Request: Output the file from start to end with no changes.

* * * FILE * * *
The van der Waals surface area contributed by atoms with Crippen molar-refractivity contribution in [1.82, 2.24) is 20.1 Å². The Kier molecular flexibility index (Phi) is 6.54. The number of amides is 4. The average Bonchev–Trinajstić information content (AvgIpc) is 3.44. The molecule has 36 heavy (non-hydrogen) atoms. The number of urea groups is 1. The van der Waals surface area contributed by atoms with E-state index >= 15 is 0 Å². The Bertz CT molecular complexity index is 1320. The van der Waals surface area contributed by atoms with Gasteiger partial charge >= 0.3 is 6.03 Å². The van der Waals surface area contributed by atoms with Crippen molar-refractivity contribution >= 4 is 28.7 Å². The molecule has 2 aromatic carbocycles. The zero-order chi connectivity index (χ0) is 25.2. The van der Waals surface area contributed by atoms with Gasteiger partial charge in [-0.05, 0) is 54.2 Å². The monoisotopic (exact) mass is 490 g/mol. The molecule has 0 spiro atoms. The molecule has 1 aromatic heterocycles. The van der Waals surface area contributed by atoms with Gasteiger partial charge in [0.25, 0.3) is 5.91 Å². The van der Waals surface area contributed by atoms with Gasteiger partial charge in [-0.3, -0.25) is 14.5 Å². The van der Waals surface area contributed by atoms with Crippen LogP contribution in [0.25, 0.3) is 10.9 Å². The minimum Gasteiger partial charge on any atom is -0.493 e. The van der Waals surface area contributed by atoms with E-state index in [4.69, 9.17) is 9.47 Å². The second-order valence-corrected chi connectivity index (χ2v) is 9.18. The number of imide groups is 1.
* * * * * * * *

The van der Waals surface area contributed by atoms with Crippen molar-refractivity contribution in [1.82, 2.24) is 20.1 Å². The Kier molecular flexibility index (Phi) is 6.54. The number of amides is 4. The average Bonchev–Trinajstić information content (AvgIpc) is 3.44. The molecule has 36 heavy (non-hydrogen) atoms. The number of urea groups is 1. The van der Waals surface area contributed by atoms with E-state index >= 15 is 0 Å². The Bertz CT molecular complexity index is 1320. The van der Waals surface area contributed by atoms with Gasteiger partial charge >= 0.3 is 6.03 Å². The van der Waals surface area contributed by atoms with Crippen molar-refractivity contribution >= 4 is 28.7 Å². The molecule has 2 aromatic carbocycles. The zero-order chi connectivity index (χ0) is 25.2. The van der Waals surface area contributed by atoms with Gasteiger partial charge in [-0.05, 0) is 54.2 Å². The monoisotopic (exact) mass is 490 g/mol. The molecule has 0 spiro atoms. The molecule has 1 aromatic heterocycles. The van der Waals surface area contributed by atoms with Gasteiger partial charge in [0.25, 0.3) is 5.91 Å². The van der Waals surface area contributed by atoms with Gasteiger partial charge in [-0.3, -0.25) is 14.5 Å². The van der Waals surface area contributed by atoms with Crippen LogP contribution in [0.25, 0.3) is 10.9 Å². The minimum Gasteiger partial charge on any atom is -0.493 e. The van der Waals surface area contributed by atoms with E-state index in [4.69, 9.17) is 9.47 Å². The second-order valence-corrected chi connectivity index (χ2v) is 9.18. The number of imide groups is 1.